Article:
But I like fighters, I want to see them done well. I think that weapons and armour are the staples you have to have. I would like different levels of weapon focus, only the highest of which are available to the fighter. I don't want focus to mean +X, I want styles or abilities unlocked. Swords are for parrying, axes are for serious damage etc. Shields do more than add to AC, armour is something you are comfortable in (I hate that I can apparently carry an ox without penalty, but not a large shield). Fighters should have some mechanism to protect others, yes, if they want it, but it should be interruption rather than penalising (modifiers are always tedious to track).

Following up on another thread - perhaps Fighters are the only ones who should get real opportunity attacks?
 

Hassassin

First Post
1) The Fighter has to be an expert in using weapons. Including his bare hands (and his eblows, knees, feet, head, the latter in more than one sense :p)

2) I want the Fighter to adopt a particular style.

3) I want the choice of weapons to matter.

I think one key thing is that I want the Fighter to remain versatile.

I wish they'll draw inspiration from the 3.5 ranger's favored enemies when they design the fighter class.

Having talent trees / feat chains for the different combat styles would be a good starting point - those could be shared by relevant classes. The fighter would e.g. choose two at first level, and every X levels improve in one *and* pick a new one. He would grow into his generalist role, rather than out of it.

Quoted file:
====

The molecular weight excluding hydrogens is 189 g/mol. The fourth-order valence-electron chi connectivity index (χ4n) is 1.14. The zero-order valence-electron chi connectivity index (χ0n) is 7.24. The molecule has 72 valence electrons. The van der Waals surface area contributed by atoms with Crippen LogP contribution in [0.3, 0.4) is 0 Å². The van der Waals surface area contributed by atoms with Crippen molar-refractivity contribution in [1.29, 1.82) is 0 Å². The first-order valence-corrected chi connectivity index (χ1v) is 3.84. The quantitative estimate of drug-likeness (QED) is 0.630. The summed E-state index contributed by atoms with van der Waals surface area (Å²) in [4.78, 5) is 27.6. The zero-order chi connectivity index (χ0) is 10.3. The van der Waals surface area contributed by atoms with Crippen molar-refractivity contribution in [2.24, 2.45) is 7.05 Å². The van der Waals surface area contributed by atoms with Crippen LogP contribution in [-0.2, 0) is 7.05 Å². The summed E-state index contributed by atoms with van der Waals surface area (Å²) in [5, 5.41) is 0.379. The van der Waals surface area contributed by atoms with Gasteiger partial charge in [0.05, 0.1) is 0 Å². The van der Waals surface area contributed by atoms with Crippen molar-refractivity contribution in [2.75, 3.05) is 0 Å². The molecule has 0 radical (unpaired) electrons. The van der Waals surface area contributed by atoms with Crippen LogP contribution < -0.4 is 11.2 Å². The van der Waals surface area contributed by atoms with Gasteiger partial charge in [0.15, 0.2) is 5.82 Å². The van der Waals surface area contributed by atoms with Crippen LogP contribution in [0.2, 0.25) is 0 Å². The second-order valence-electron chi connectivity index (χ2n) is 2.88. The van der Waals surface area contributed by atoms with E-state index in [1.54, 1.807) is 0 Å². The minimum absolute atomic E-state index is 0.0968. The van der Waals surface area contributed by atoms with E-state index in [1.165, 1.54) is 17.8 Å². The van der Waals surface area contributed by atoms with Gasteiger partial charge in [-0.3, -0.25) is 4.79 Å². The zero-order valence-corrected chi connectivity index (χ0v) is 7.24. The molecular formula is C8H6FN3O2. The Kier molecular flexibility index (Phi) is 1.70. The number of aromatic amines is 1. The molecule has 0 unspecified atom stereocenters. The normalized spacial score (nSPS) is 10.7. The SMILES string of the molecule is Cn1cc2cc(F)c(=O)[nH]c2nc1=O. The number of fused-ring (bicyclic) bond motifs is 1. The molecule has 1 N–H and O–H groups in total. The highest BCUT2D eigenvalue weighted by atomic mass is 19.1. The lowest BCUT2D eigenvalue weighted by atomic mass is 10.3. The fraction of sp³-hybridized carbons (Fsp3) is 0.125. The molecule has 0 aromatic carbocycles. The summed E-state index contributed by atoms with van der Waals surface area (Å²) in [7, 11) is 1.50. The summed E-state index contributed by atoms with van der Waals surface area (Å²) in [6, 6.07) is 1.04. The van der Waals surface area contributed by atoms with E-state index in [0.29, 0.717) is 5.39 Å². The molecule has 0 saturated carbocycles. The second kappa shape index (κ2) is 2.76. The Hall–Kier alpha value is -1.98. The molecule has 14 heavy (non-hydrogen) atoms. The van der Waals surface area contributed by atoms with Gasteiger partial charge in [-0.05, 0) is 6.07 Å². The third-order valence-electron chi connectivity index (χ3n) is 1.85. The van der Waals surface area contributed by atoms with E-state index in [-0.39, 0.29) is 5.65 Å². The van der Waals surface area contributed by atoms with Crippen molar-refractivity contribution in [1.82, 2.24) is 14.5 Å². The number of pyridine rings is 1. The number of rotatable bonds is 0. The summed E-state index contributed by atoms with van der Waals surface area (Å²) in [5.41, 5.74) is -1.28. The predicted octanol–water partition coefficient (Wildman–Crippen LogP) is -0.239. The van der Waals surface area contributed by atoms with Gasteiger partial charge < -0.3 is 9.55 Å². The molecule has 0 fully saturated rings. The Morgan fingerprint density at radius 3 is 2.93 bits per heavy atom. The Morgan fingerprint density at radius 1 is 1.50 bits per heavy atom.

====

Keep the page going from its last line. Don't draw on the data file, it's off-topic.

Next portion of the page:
talok55

First Post
While it may not be the whole point of the blog, it does present a veritably Straw Man of the 4e fighter.

It points out that the 4e fighter is a defender and (like most defenders) melee-focused. It makes it sound like that's the only thing 4e did with the fighter, force it into a Role (like very other 4e class).

A much more momentous thing happened to the fighter in 4e. It stopped sucking. It became the equal of other classes. It was as good (at least) a defender as the Paladin or Swordmage. It was on the same playing field as casters, able to bring some round-by-round versatility in combat, and some peak-power when really needed. Able to 'nova' in those benighted 5-minute workdays. That balance and near-parity was something the fighter never had before. Never.

And it's not even acknowledged, let alone valued.

I don't think it was so much as making the fighter awesome, though they were good a being a "defender". It was more about making the casters far weaker and less versatile than in previous editions.
 

dkyle

First Post
Marking is not great. It is a prime example of rules first design. What does a mark mean in the game world? How does my mark "override" the one the Joe just put on the ogre?"

Well, I think "rules first" design is great, so...

But as far as in-game representation? It's the fighter getting in the targets' face, keeping their attention, maneuvering them away from his allies (within the area the minis occupy), etc. Marks get overridden because keeping someone's attention and focus is rather exclusive. I guess a more "realistic" rule could be that if the first marker doesn't choose to give up their mark (as a free/no action), then neither mark is effective.

Ultimately, I think marking is no more "rules first" and game-y than HP or AC.

Making rules first then coming up with a floating half baked justification for them is board game design theory. It doesn't work as well for an rpg in which the rules must serve the game.

I disagree that it's "half-baked". I think they did focus on rules first, but made sure it made sense in-world as well. I think the ideal is a feedback loop between rules and in-world representation, where each informs and suggest alterations to the other, until they mesh. I think the most important thing is good rules mechanics. But there are lots of possible good rules mechanics, so an RPG designer should choose ones that make for a sensible story.

I think "rules first" works quite well, in many RPGs. The vast majority of indie RPGs are "rules first", in my experience.